All this change irritated me out of all proportion. I didn’t have to make the calls and rearrange everything; Mr. Karen did, so it wasn’t like I was really put upon or anything. But still, I got more and more miffed every time the plans changed. This despite the fact I know Eli is this way, that you can’t be quite sure what he’ll do until he does it. I had gotten very attached to my vision of how the weekend would go and seeing it messed with repeatedly was making me unhappy. I think this sort of reaction is related to the touch of social anxiety I either inherited or learned from my dad; I get about 1000 times more stressed about things that involve social events. It’s a wonder I have any friends at all sometimes.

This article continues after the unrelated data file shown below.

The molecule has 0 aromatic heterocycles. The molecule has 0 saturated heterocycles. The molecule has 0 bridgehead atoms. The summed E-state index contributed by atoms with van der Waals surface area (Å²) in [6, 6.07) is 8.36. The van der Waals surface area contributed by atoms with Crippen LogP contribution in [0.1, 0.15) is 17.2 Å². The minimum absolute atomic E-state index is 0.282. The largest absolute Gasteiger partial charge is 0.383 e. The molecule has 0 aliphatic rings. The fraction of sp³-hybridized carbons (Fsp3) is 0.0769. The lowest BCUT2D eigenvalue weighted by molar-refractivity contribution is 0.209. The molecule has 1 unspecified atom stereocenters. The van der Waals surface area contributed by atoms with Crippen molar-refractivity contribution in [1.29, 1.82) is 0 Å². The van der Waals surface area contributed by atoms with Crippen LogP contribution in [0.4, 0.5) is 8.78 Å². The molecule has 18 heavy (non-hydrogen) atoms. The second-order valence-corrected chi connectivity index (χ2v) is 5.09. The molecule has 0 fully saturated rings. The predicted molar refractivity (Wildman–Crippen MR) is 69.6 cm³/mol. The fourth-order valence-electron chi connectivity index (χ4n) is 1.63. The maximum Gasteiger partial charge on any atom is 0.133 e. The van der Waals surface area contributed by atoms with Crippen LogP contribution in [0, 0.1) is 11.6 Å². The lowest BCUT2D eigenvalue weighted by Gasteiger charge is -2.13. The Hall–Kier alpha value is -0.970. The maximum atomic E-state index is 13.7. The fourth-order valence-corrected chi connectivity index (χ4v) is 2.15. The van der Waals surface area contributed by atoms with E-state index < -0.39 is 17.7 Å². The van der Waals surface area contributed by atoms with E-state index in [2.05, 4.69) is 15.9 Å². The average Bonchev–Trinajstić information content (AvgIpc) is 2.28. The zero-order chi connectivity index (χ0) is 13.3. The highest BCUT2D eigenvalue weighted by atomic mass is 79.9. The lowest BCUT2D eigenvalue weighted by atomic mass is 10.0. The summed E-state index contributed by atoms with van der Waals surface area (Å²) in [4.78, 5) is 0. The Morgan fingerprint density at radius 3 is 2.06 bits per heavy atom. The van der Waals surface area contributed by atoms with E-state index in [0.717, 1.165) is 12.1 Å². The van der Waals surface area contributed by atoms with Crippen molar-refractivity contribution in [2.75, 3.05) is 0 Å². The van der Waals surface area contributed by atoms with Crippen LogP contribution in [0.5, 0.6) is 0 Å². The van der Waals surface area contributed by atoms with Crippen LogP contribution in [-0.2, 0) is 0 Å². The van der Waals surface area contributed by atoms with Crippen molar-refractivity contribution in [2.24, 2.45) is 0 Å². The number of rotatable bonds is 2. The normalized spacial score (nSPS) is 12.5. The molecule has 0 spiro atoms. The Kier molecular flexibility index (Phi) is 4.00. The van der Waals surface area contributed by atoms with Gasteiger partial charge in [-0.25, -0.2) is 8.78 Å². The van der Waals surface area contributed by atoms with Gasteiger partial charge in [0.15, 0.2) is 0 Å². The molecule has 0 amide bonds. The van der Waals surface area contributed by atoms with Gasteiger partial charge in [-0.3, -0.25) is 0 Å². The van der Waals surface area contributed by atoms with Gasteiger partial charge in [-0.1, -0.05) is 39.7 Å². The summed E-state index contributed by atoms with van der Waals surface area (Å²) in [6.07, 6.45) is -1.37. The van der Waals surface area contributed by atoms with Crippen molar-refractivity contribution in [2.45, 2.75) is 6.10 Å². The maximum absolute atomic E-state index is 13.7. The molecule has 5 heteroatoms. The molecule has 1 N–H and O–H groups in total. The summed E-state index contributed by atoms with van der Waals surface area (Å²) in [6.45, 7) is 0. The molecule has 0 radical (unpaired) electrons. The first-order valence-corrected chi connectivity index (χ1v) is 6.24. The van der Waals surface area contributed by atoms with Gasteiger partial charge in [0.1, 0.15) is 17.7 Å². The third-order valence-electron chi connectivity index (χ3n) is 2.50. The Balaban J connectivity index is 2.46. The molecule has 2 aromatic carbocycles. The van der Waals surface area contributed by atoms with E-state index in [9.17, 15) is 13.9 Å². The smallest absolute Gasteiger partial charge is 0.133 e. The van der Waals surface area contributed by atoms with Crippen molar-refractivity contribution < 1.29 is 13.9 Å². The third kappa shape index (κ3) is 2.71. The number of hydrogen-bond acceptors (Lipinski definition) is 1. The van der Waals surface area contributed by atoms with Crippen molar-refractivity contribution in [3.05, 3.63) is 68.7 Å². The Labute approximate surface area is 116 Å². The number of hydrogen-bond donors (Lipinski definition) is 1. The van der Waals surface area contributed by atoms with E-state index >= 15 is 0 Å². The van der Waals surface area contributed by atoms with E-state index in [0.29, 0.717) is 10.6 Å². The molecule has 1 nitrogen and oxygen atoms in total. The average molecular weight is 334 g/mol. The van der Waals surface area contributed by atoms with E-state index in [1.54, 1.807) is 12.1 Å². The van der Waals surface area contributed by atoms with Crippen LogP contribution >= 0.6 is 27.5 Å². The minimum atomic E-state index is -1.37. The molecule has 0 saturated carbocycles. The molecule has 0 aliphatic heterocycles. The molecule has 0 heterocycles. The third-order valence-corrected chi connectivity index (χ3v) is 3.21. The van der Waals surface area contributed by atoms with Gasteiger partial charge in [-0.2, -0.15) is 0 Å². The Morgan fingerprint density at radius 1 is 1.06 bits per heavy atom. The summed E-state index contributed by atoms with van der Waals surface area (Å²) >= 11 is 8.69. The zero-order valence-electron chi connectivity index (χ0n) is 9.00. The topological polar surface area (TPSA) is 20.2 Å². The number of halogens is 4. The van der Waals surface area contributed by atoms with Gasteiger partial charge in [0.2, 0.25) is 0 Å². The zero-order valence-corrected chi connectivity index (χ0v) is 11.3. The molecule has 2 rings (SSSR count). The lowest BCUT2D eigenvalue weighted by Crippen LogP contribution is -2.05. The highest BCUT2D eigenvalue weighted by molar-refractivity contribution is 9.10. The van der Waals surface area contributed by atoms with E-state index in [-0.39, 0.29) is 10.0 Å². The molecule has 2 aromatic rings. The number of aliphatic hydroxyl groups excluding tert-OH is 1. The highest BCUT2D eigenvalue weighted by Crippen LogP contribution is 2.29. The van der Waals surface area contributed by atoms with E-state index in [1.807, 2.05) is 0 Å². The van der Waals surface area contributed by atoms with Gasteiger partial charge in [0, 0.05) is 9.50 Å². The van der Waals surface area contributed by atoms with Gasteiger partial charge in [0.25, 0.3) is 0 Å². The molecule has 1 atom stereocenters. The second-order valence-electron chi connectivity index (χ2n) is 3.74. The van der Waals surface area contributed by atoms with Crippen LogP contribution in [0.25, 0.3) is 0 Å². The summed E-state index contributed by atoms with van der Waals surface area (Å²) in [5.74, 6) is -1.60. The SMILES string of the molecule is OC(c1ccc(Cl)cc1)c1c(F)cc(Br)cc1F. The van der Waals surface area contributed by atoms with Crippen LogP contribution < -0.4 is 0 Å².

Eli called a little before his most recent estimated time of arrival to tell me where he was, and thank me for waiting for him, which made me feel guilty about being miffed. About fifteen minutes after that, he actually arrived. We got his cat settled (yes, his cat; yes, I am allergic, and yes, cats are predators and guinea pigs prey, but I decided I’d have faith that this situation would work out and save the “my wife said no” credits for some other situation) and about ten minutes later I was behind the wheel of Mr. Karen’s truck (he’d taken my car up to meet our friends), ready to back out of the garage and finally get going to the game. Except the truck wouldn’t back up. The engine was fine, no problem there, but the parking brake seemed to be stuck. I checked to make sure I’d released it; I had. This has happened before when the truck has sat unused between trips, so I knew the solution was to drive forward a few inches before trying to back up. Except the truck wouldn’t go forward, either. Man, didn’t see that coming. Unexpected things do tend to happen when Eli is around, like the porcelain on a sink spontaneously delaminating or a hole getting punched in the living room ceiling by a cardboard gift wrap tube of all things, but I don’t remember any weird car problems before. That’s more my mom’s area of karma. Anyway, I tried rocking it a few more times and tried putting the brake on and releasing it a few times, and then Eli and I tried physically pushing back and then forward. It slid a bit across the concrete floor of the garage, but the wheels did not turn. At all. Rather than burn out the clutch or get a hernia, we elected to take Eli’s vehicle, which about 100,000 miles ago was our vehicle before we sold it to him with 140,000 miles on it. Hey, it had just made it all the way from Chicago, no reason to think it wouldn’t make it a little farther into Detroit.